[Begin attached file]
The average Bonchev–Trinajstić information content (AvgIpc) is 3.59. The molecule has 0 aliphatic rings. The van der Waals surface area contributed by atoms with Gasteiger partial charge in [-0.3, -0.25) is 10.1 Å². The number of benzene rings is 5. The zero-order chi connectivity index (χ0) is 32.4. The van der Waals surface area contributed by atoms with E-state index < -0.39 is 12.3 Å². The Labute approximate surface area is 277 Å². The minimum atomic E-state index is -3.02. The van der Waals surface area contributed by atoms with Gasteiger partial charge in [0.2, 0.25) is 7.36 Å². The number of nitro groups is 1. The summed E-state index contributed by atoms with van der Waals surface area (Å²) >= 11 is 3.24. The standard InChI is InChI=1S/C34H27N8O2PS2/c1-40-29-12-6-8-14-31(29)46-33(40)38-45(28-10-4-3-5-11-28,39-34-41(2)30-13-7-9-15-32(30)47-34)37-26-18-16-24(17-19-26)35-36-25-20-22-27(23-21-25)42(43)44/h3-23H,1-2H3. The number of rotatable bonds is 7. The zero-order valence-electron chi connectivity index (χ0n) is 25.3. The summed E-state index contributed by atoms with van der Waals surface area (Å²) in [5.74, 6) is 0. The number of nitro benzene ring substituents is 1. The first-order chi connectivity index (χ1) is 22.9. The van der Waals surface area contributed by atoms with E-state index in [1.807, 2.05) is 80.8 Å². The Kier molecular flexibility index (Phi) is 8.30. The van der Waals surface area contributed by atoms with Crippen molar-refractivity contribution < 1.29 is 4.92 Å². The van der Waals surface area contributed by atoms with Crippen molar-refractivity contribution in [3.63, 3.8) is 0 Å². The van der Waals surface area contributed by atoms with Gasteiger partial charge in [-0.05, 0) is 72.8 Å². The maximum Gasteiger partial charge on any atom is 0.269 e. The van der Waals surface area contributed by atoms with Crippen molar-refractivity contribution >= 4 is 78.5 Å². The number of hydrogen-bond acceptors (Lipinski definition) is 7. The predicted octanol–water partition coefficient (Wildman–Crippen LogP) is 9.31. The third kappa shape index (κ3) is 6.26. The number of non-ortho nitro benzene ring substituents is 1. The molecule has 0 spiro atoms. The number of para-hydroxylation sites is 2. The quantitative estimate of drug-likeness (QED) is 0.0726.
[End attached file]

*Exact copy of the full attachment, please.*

The average Bonchev–Trinajstić information content (AvgIpc) is 3.59. The molecule has 0 aliphatic rings. The van der Waals surface area contributed by atoms with Gasteiger partial charge in [-0.3, -0.25) is 10.1 Å². The number of benzene rings is 5. The zero-order chi connectivity index (χ0) is 32.4. The van der Waals surface area contributed by atoms with E-state index < -0.39 is 12.3 Å². The Labute approximate surface area is 277 Å². The minimum atomic E-state index is -3.02. The van der Waals surface area contributed by atoms with Gasteiger partial charge in [0.2, 0.25) is 7.36 Å². The number of nitro groups is 1. The summed E-state index contributed by atoms with van der Waals surface area (Å²) >= 11 is 3.24. The standard InChI is InChI=1S/C34H27N8O2PS2/c1-40-29-12-6-8-14-31(29)46-33(40)38-45(28-10-4-3-5-11-28,39-34-41(2)30-13-7-9-15-32(30)47-34)37-26-18-16-24(17-19-26)35-36-25-20-22-27(23-21-25)42(43)44/h3-23H,1-2H3. The number of rotatable bonds is 7. The zero-order valence-electron chi connectivity index (χ0n) is 25.3. The summed E-state index contributed by atoms with van der Waals surface area (Å²) in [5.74, 6) is 0. The number of nitro benzene ring substituents is 1. The first-order chi connectivity index (χ1) is 22.9. The van der Waals surface area contributed by atoms with E-state index in [1.807, 2.05) is 80.8 Å². The Kier molecular flexibility index (Phi) is 8.30. The van der Waals surface area contributed by atoms with Crippen molar-refractivity contribution < 1.29 is 4.92 Å². The van der Waals surface area contributed by atoms with Crippen molar-refractivity contribution in [3.63, 3.8) is 0 Å². The van der Waals surface area contributed by atoms with Gasteiger partial charge in [-0.05, 0) is 72.8 Å². The maximum Gasteiger partial charge on any atom is 0.269 e. The van der Waals surface area contributed by atoms with Crippen molar-refractivity contribution >= 4 is 78.5 Å². The number of hydrogen-bond acceptors (Lipinski definition) is 7. The predicted octanol–water partition coefficient (Wildman–Crippen LogP) is 9.31. The third kappa shape index (κ3) is 6.26. The number of non-ortho nitro benzene ring substituents is 1. The molecule has 0 spiro atoms. The number of para-hydroxylation sites is 2. The quantitative estimate of drug-likeness (QED) is 0.0726.